Featured Barn

Edgemoor Barn Turns 100! Celebration Planned for Saturday, May 11th

Posted by on May 6, 2013 in Barn Preservation, Events, Featured Barn, Uncategorized | Comments Off on Edgemoor Barn Turns 100! Celebration Planned for Saturday, May 11th

This post submitted by Ellen Henry and friends at the Santee Historical Society in Santee, California.  This year, the group is celebrating the barn’s birthday with a big bash to help raise funds for its continued preservation!  To learn more about this event, click here or visit http://www.santeehistoricalsociety.com/ On May 3, 1913, John H. Dupee, a high-society millionaire businessman from Chicago, purchased a nearly 500 acre farm for a reported $85,000.  Dupee purchased the Williamson’s farm for his son, Walter Hamlin Dupee. Dupee, committed to owning the largest dairy farm...

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The Doncaster Barn or Bayers Barn

Posted by on Feb 6, 2013 in barn education, Barn Preservation, Featured Barn, The Barn Journal | Comments Off on The Doncaster Barn or Bayers Barn

                A guest post by NBA member, Jill Hotchkiss. The old round barn just outside Twin Bridges, Montana was built in 1882 by Noah Armstrong, one of the lesser known Copper Kings, who was at that time superintendent of the Glendale smelter and discoverer of the Hecla mine in western Montana. Being from Kentucky, Armstrong had a love for horses and horse racing. He purchased the ranch in 1882 calling it the Doncaster Ranch after one of his favorite race horses. He then built a magnificent three-story round barn in which to raise and train race...

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Lost of an Iconic Barn. A Cautionary Tale. [Updated]

Posted by on Jul 23, 2012 in Barn Preservation, Featured Barn, The Barn Journal | Comments Off on Lost of an Iconic Barn. A Cautionary Tale. [Updated]

It brings great sadness to share the loss of the Fuhrken octagonal barn in Doniphan County, Kansas from high winds last week. The barn was featured in the 1992 Budweiser commercial. It was on the 2010 National/Kansas Barn Alliance conference tour. Fuhrken barn was built between 1914-1915 and was 58 feet in diameter.  It has a full hay loft with hay hood protected doors on the east and west sides of the mow.  It was built primarily to house mules.  The exterior was board and batten with many small windows around the livestock area for ventilation. Sometime prior to 1990, the interior...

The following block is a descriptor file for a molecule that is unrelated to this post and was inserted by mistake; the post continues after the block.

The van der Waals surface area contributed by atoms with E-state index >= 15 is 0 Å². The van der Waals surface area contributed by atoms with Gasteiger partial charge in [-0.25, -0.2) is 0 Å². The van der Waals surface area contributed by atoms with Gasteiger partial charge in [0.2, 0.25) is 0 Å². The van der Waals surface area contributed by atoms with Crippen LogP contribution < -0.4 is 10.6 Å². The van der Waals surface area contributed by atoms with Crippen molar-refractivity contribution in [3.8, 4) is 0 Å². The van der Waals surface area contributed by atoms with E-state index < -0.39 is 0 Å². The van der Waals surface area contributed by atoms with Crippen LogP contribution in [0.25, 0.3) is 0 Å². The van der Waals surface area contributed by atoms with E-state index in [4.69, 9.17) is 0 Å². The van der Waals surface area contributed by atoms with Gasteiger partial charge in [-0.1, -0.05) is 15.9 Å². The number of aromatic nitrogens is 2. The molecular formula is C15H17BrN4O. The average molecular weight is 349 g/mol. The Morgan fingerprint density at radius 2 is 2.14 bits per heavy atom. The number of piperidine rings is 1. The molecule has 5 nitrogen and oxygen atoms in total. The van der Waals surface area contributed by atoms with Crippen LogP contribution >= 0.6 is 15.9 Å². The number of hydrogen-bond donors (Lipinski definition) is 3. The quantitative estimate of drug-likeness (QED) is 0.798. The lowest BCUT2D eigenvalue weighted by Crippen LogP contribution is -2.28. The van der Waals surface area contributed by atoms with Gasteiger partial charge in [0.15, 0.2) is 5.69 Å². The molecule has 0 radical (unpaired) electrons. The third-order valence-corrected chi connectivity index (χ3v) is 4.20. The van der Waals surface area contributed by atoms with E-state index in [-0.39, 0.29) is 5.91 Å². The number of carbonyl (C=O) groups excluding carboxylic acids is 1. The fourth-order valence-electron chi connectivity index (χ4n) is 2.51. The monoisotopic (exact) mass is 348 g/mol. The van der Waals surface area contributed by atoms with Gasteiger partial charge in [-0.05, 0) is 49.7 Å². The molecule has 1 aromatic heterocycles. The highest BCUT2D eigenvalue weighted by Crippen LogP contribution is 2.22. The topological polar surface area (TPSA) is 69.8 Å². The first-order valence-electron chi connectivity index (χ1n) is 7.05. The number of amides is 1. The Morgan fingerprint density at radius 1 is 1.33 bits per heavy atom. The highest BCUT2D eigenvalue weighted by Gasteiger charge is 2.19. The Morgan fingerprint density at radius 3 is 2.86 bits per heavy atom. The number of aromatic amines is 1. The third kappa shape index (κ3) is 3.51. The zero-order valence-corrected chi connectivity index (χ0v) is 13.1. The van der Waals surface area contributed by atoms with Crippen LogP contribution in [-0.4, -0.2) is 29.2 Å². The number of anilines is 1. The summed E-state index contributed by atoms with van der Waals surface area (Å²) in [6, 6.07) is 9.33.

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Hidden in Plain Site: Side-Gabled Log Barn

Posted by on Apr 14, 2012 in Featured Barn, The Barn Journal | Comments Off on Hidden in Plain Site: Side-Gabled Log Barn

This is a guest post by Jeroen van den Hurk, Ph.D. He is an Architectural Historian based in North Carolina. You never know what the lush climate of North Carolina hides until the dead of winter. While out of a drive on Sunday afternoon, I came across this abandoned side-gabled log barn in Halifax County, NC. This is an unusual building for eastern North Carolina. It was a one-story, double-pen or dogtrot structure used to store hay. It appeared to be an earthfast building with the log sill laid directly on the ground.  The logs were halved and saddle notched at the corners, and there...

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The Grooms’ Heritage Barn. How a Family Restored their 1915 Stockman’s Barn

Posted by on Mar 23, 2012 in Barn Preservation, DYI, Featured Barn, The Barn Journal | 3 comments

This is a post by Charles Leik. Charles is chairman of the National Barn Alliance. It was James Grooms’ great-great grandfather (five generations back) Martin Becker, a German immigrant, who settled in north central Nebraska (Cherry County) in the 1880s.  He built a typical barn for this ranching and diversified farming area that housed the cattle, work horses and several cows that produced milk for family use.   According to family lore, this first Becker did well given high wheat prices during WWI and as a result raised his second barn around 1915, which was a very large barn for...

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